Over a period of 6 years between 2009 to 2015, we followed-up 25 female newborns with antenatally detected intra-abdominal cysts which were confirmed by post-natal ultrasound or computerized tomography (CT) scan when indicated, as ovarian cysts. Alpha-feto protein and Beta-human chorionic gonadotropin (HCG) were estimated when complex cysts were seen on imaging. Babies with simple cysts, less than 5cm, were observed while those with larger/complex cysts underwent surgery. Clinically stable patients were subjected to laparoscopic procedures while the rest underwent laparotomy. Attempts were made to preserve normal ovarian tissue on the ipsilateral side whenever possible. Laparoscopy was intiated by Hassans technique with pressure of of 5-6 mmHg, with flow rate of 1-1.5Lts/minute; working port size was of 3mm and camera port was 5 mm: 30-degree Telescope was used.


Of the 25 cases, 11 (44%) babies underwent surgical treatment. Fourteen (56%) cases underwent spontaneous regression during follow-up, by 6-8 months of age. All the cysts which showed regression were simple cysts less than 5 cm in size on the initial postnatal ultrasound. Of the 11 newborns, 8 needed surgery soon after birth (Fig.1), 6 of them underwent laparoscopic procedure. Three babies who were observed initially in view of small sized cysts on the initial scan, were noticed to have developed complications on follow-up imaging and required surgery later (Fig.2); 2 of them underwent laparoscopy.

At surgery 7 had cysts in the right ovary, 3 had cysts in the left ovary and 1 baby had cyst in the left ovary with a right mesosalpingeal cyst. Per-operatively 4 had large hemorrhagic cysts and 4 had torsion of the ovary and all of them underwent oophorectomy. One baby had necrosed cyst wall adherent to adjacent small bowel but the bowel was salvaged during oophorectomy (Table 1). One other baby who had a large complex ovarian cyst also underwent oophorectomy. Four of these cases who had ipsilateral hypoplastic fallopian tube underwent salpingo-oophorectomy. Only one baby who had a simple serous cyst underwent cystectomy preserving normal ovarian tissue. Average hospital stay was 5-7 days. Post-operative period was uneventful.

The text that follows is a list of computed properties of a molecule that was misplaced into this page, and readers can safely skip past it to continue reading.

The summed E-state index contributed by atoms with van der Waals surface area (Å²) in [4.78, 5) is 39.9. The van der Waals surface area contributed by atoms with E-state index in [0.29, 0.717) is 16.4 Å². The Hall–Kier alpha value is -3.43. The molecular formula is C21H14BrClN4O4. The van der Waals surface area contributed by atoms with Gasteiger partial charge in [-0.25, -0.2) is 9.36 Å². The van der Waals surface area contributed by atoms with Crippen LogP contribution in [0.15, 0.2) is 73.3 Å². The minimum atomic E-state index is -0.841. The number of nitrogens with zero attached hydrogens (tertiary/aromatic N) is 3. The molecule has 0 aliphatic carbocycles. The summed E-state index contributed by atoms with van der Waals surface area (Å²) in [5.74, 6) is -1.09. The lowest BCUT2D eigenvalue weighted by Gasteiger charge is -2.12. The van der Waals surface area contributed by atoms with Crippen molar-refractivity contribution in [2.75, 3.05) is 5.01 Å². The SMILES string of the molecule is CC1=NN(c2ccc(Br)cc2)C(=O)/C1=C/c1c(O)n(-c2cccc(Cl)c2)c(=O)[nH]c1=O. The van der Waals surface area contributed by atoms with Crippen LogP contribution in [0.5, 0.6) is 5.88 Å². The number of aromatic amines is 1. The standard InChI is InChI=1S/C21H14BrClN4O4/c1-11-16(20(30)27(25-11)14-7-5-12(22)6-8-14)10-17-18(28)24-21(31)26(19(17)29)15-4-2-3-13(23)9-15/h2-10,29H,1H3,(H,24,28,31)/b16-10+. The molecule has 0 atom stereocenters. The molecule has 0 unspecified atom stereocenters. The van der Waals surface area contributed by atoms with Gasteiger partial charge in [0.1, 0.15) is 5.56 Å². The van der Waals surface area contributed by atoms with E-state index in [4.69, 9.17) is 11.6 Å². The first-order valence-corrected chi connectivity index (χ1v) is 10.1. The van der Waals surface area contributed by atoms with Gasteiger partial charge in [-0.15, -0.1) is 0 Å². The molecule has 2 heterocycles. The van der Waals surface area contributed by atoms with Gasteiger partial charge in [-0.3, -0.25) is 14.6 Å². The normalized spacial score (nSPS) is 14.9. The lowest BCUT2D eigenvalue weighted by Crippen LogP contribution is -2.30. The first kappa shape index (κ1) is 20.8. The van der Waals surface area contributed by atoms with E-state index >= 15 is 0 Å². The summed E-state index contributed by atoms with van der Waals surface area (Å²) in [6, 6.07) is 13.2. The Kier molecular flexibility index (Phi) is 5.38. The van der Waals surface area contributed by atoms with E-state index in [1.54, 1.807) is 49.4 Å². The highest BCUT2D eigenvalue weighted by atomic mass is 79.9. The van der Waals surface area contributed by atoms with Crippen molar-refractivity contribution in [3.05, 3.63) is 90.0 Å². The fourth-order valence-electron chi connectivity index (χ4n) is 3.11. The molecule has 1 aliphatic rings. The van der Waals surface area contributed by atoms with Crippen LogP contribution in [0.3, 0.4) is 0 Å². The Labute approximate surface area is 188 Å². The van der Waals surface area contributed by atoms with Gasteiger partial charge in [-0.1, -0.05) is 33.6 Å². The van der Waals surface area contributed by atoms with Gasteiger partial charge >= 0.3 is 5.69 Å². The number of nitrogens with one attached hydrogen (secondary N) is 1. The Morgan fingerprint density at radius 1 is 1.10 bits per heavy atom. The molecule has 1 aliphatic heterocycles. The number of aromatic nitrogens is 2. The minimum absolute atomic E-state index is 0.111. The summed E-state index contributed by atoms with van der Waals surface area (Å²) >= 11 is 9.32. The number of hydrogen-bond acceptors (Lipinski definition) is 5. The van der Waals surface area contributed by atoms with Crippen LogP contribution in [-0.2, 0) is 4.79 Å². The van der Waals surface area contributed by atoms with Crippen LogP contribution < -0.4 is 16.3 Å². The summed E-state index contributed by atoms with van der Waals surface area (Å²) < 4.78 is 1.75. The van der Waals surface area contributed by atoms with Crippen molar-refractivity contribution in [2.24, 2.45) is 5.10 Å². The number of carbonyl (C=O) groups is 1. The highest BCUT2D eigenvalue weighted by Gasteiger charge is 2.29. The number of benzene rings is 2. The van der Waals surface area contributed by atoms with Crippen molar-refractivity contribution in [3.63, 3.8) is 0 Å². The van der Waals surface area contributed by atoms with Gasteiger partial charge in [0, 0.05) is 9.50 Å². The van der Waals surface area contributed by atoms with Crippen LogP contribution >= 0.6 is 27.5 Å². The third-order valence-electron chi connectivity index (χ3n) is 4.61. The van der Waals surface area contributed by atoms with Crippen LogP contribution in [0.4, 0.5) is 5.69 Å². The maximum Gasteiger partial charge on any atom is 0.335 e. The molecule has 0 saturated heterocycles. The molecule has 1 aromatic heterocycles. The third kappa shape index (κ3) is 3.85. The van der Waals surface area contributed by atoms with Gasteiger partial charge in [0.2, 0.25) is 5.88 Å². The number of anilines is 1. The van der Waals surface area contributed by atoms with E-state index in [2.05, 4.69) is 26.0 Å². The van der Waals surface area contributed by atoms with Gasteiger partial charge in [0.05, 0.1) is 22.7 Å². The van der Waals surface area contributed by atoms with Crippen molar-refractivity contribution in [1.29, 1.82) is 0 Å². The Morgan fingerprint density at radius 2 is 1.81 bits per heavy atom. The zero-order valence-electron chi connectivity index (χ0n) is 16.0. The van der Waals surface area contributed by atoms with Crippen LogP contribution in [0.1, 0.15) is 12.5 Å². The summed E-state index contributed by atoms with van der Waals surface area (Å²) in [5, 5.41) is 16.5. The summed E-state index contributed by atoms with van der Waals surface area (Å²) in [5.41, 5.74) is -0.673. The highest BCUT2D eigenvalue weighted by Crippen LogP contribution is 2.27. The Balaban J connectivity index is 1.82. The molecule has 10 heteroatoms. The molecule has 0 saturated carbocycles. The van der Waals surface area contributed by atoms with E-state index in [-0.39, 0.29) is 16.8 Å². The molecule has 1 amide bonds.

Histopathology showed features of hemorrhagic cysts with necrosis and calcification, serous cyst-adenoma with hemorrhage, benign serous cyst with extensive necrosis, and simple serous cyst (Table 2). All these babies were doing fine on followed up for a mean period of 12 months.

[Figure ID: F1] Figure 1: Treatment flow chart in our series

[Figure ID: F2] Figure 2: ovarian cyst torsion managed with open approach.

[Figure ID: F3] Table 1: Complications associated with ovarian cysts in neonates

[Figure ID: F4] Table 2: Histopathological analysis.